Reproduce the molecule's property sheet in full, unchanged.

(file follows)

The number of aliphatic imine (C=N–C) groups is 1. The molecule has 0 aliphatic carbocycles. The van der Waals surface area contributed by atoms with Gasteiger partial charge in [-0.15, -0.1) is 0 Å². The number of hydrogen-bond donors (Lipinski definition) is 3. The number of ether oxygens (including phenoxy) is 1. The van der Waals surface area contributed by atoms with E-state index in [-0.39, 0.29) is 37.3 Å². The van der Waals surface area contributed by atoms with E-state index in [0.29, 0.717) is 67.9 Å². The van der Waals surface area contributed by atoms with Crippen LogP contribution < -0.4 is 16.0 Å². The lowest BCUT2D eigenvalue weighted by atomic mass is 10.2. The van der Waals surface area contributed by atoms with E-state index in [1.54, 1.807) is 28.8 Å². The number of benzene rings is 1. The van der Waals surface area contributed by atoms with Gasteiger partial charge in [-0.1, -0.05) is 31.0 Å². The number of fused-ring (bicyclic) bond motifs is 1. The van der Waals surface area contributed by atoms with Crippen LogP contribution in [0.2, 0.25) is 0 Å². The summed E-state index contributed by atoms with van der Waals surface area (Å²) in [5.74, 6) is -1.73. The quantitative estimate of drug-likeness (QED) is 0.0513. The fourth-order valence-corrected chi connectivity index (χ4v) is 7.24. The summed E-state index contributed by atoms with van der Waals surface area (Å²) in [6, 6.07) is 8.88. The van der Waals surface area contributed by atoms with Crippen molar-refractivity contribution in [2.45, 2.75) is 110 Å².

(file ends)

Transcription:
The number of aliphatic imine (C=N–C) groups is 1. The molecule has 0 aliphatic carbocycles. The van der Waals surface area contributed by atoms with Gasteiger partial charge in [-0.15, -0.1) is 0 Å². The number of hydrogen-bond donors (Lipinski definition) is 3. The number of ether oxygens (including phenoxy) is 1. The van der Waals surface area contributed by atoms with E-state index in [-0.39, 0.29) is 37.3 Å². The van der Waals surface area contributed by atoms with E-state index in [0.29, 0.717) is 67.9 Å². The van der Waals surface area contributed by atoms with Crippen LogP contribution < -0.4 is 16.0 Å². The lowest BCUT2D eigenvalue weighted by atomic mass is 10.2. The van der Waals surface area contributed by atoms with E-state index in [1.54, 1.807) is 28.8 Å². The number of benzene rings is 1. The van der Waals surface area contributed by atoms with Gasteiger partial charge in [-0.1, -0.05) is 31.0 Å². The number of fused-ring (bicyclic) bond motifs is 1. The van der Waals surface area contributed by atoms with Crippen LogP contribution in [0.2, 0.25) is 0 Å². The summed E-state index contributed by atoms with van der Waals surface area (Å²) in [5.74, 6) is -1.73. The quantitative estimate of drug-likeness (QED) is 0.0513. The fourth-order valence-corrected chi connectivity index (χ4v) is 7.24. The summed E-state index contributed by atoms with van der Waals surface area (Å²) in [6, 6.07) is 8.88. The van der Waals surface area contributed by atoms with Crippen molar-refractivity contribution in [2.45, 2.75) is 110 Å².